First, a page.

The 1918 Influenza epidemic has always held fascination for me. Part of it is a great-great grandmother I have researched dies in it.
Have you ever wondered why it was called the Spanish Flu? Like may, you may have thought that is where it originated. In fact, no one has a definitive answer, though the first cases were reported in Kansas and spread as young soldiers headed to war.
The true reason for the moniker was the result of censorship. The Allied and Central Powers suppressed reports of the illness for morale reasons. Spain, a neutral power, thus became the source for in-depth reporting of the illness, in alarming detail as the population, all the way up to Spanish King Alfonso XIII, became infected.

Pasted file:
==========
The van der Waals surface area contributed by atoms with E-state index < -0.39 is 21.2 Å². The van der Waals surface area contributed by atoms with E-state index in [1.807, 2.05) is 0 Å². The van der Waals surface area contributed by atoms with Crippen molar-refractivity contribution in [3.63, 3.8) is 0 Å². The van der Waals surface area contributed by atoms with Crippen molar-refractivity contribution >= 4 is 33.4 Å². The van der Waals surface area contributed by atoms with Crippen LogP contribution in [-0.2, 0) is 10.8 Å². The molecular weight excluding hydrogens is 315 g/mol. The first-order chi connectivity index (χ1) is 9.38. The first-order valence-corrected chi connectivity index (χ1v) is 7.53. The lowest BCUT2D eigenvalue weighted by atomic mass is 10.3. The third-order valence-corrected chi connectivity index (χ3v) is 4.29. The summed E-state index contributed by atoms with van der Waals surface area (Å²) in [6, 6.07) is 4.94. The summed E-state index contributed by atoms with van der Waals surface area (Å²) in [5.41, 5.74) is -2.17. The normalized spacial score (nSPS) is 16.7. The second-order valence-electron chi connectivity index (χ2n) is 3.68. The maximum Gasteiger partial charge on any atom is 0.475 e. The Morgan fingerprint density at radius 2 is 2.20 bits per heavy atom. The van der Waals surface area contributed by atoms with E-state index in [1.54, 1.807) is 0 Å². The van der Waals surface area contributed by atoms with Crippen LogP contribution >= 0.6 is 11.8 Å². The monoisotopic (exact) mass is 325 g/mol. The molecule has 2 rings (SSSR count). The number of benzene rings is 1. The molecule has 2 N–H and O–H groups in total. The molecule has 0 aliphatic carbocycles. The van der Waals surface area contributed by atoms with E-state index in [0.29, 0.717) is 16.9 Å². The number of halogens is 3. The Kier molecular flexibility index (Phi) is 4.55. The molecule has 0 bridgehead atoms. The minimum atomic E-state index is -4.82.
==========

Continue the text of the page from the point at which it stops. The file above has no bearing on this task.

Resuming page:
Since countries under media blackout only received the news from Spanish sources, it was assumed Spain was ground zero, and the pandemic became commonly known as the “Spanish Flu” or the “Spanish Lady” in the United States and Europe.
Ironically, the Spanish, believing France to be the source, called it the “French Flu.”